September 16, 2019
Yield spreads on hybrid ARMs to Treasurys tightened up to 10 basis points last week, despite most mortgage-related sectors experiencing some degree of spread widening. The broader bond market moved down in price, sending yields substantially higher across the curve. We continue to see relative value in longer-reset 7/1s and 10/1s as they remain approximately 32 and 37 bps wider, respectively, compared to levels in early March.
The following chart reflects the week over week change in Z-spreads for ARMs. Z-spreads tightened for GNMA, FNMA and FHLMC products.
The ARM origination cycle was light again last week, with 55mm in new issue ARM selling split amongst Fannie Mae (50.9mm) and Ginnie Mae (4.1mm). Supply was primarily focused in 7/1s with Fannie Mae issuing 35.1mm. Fannie Mae and Ginnie Mae also contributed to 5/1 issuance with 12.2mm and 4.1mm, respectively. ARM gross issuance remains at multi-year lows as it came under 1 billion for the fourth consecutive month in August.
Hybrid ARM issuance remains quite low. As of September, hybrid ARM issuance represented ~ 0.50% of overall MBS issuance. The ARM sector continues to be plagued with low supply and minimal new issuance.
Last week, ARM activity was spread across a variety of lists and primarily focused on the following:
- New issue Ginnie 5/1 3s with ~ 5 years to reset traded around the $103 handle. With the bulk of the market still at a premium, prepayment risk is still a concern for many investors, and 5/1 borrower prepayment speeds tend to be more muted than 3/1s in most rate environments.
- New issue Fannie Mega 7/1s with coupons around 2.9% and ~ 5-year resets traded near the 102 handle. This conventional ARM has a generous cap structures relative to GNMAs at 5/2/5. This lends to lower price impacts from rising rates.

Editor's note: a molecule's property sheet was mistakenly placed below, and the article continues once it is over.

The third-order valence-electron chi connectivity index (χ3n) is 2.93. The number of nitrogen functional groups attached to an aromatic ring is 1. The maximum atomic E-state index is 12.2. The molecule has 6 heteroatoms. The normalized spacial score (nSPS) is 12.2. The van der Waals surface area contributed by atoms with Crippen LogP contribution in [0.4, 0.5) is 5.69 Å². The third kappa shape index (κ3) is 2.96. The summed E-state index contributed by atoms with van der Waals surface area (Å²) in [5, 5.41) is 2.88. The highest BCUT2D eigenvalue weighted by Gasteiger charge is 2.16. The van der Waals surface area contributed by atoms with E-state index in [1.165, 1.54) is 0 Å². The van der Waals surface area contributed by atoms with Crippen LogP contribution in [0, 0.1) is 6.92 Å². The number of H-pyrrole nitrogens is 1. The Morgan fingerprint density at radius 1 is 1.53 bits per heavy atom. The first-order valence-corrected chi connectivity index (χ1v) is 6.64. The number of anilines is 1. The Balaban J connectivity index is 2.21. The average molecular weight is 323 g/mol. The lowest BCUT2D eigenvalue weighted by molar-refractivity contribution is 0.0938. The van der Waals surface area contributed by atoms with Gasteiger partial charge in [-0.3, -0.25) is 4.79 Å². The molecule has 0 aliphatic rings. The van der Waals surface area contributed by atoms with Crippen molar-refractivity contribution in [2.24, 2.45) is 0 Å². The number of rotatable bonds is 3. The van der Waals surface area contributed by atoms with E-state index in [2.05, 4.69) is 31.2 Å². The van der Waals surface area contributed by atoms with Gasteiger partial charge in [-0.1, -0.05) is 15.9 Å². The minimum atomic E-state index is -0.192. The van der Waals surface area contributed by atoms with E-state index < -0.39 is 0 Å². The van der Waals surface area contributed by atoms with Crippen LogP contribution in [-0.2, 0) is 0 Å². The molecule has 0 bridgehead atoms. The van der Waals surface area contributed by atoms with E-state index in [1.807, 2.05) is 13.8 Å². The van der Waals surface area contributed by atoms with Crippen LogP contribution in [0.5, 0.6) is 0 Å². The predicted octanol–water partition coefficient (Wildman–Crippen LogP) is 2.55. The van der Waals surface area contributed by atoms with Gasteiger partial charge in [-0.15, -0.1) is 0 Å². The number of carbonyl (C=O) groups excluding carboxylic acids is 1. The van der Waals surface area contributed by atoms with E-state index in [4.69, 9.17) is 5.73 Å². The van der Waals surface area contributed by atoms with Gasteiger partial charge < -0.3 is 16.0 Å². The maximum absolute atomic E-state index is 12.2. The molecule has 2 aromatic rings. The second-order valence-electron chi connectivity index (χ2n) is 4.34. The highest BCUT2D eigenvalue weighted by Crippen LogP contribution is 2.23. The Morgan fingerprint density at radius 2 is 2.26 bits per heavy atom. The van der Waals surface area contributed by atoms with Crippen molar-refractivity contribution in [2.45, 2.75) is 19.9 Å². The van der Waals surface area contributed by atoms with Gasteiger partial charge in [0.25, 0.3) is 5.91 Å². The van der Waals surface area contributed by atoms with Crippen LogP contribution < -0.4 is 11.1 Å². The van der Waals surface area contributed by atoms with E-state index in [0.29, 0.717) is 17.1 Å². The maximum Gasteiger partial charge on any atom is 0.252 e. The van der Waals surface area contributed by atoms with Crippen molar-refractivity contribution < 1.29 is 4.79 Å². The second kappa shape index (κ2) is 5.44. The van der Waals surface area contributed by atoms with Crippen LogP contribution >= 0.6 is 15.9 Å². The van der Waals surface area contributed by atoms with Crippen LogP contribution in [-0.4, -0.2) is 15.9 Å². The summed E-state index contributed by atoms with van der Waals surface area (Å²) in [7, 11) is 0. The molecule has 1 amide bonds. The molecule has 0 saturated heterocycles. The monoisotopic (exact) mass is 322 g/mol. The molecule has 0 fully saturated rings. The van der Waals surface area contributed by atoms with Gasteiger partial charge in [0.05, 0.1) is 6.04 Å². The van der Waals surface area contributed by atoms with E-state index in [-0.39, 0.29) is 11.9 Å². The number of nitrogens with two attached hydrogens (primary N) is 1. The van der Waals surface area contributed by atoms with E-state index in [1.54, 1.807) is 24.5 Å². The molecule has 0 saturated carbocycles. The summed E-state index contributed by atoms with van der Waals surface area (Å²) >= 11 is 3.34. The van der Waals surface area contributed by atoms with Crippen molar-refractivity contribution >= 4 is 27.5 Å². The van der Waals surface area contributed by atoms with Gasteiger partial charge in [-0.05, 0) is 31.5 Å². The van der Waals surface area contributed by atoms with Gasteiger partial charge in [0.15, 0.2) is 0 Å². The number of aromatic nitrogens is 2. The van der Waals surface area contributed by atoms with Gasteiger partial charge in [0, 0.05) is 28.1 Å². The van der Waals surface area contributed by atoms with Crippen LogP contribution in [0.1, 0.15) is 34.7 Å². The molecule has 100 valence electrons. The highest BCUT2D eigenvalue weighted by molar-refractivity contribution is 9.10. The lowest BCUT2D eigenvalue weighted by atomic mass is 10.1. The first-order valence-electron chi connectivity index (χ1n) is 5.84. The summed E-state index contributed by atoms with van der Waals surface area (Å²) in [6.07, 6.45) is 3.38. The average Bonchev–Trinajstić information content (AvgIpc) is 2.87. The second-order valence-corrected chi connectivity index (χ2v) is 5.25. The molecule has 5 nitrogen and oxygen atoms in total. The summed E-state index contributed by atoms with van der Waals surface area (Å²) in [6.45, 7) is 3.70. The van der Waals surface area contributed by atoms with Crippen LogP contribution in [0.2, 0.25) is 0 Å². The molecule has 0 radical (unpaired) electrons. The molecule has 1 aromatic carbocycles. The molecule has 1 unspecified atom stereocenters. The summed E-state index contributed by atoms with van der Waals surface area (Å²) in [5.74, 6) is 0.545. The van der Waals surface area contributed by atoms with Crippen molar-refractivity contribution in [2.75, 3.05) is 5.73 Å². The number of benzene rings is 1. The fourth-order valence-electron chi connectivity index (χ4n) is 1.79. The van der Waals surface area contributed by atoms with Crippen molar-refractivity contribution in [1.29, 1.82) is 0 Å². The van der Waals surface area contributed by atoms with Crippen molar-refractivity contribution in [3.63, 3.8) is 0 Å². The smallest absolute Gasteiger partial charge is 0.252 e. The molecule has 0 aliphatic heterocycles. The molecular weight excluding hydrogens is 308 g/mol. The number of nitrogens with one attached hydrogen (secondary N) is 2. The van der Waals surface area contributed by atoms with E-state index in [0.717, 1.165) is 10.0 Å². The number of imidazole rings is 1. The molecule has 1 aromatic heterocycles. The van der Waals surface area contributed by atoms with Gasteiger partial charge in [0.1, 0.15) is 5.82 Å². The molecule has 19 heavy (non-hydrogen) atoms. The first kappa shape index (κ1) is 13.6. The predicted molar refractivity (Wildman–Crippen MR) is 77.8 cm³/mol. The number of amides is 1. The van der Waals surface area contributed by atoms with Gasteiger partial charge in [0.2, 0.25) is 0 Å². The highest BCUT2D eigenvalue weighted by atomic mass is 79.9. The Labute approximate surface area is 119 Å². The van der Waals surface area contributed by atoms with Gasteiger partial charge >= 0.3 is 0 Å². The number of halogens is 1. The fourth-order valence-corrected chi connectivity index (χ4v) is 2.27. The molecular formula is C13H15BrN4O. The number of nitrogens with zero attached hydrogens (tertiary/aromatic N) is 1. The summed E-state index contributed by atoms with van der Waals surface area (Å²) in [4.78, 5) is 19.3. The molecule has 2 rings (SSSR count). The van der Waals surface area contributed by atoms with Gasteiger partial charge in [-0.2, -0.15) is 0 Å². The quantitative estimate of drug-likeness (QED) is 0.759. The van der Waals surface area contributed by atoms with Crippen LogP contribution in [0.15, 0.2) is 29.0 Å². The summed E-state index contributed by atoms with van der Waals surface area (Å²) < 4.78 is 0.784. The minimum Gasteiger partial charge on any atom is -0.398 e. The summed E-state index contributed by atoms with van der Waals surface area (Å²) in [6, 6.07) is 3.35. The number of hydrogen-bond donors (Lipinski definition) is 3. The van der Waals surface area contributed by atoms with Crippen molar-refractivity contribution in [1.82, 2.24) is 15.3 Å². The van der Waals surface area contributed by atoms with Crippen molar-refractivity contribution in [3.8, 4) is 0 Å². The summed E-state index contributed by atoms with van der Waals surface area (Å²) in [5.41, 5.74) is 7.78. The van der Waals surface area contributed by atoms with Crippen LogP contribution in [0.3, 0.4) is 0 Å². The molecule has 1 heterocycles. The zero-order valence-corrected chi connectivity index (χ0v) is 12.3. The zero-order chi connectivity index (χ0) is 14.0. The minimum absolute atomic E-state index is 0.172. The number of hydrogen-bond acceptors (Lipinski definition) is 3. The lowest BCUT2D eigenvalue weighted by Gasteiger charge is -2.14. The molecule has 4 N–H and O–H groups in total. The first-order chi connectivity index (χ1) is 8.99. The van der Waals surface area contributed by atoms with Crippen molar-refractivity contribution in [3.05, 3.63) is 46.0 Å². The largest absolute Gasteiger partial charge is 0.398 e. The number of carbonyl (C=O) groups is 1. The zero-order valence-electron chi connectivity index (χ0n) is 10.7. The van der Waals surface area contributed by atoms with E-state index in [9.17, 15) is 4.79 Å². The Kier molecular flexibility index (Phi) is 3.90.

- New issue Fannie 10/1s with ~3.8% WACs traded at a moderate premium ($102.5+). Compared to GNMA hybrids, agency hybrids have a more generous cap structure – typically 5/2/5 vs. 1/1/5 – which allows the coupon to move more if rates move up more dramatically.
On July 11th, the Alternative Reference Rates Committee (ARRC) released a white paper detailing how an average of the Secured Overnight Financing Rate (SOFR) can be used in newly-issued ARMs in a structure that is comparable to today’s existing ARM loans. The white paper shows how SOFR can be used to develop products that are built on a robust reference rate that is grounded in market transaction. Here’s an overview of the ARRC’s proposed models of SOFR ARMs:
- Most aspects of a SOFR-based ARM would use the same conventions that currently exist in US Dollar LIBOR-based ARMs, including the range of fixed-rate periods available, the timing of payment determinations, and the structure of caps on the amount that mortgage payments can rise at the end of the fixed-rate period and over the life of the mortgage.
- However, a few key components would differ:
- These ARMs would be based on a 30- or 90-day average of SOFR, rather than 1-year LIBOR. Because SOFR tends to be lower than 1-year LIBOR, the margin for newly originated SOFR-indexed ARMs would likely be adjusted upward so borrowers’ overall floating-rate payments are comparable to existing LIBOR-based ARMs.
- In order to ensure that these SOFR-indexed ARMs can be offered at rates consistent with other competitive rates in the market, under the proposed models SOFR-indexed ARM, the borrower’s monthly floating-rate payment would adjust following the fixed-rate period once every six months rather than once every year, as is currently the market standard for LIBOR-based ARMs in the United States.
- To safeguard against unexpected payment increases to the borrower, the proposed models would cut the periodic adjustment cap to 1%. As a result, the borrower’s payment, even in a period of rapidly rising interest rates, would not change by more than 2% over a 12-month period, in accord with the current market convention for LIBOR-based ARMs.
The desk continues to look to bid odd-lot positions for both conventionals and Ginnies for clean-up. The disposition of odd-lot positions can result in enhanced transactional liquidity and higher earnings. Also, this is an opportunistic time to consider eliminating smaller line items that are subject to standard safekeeping and accounting fees that are more palatable for larger block sizes.
Ricky Brillard, CPA
Senior Vice President, Investment Strategies
Vining Sparks IBG, LP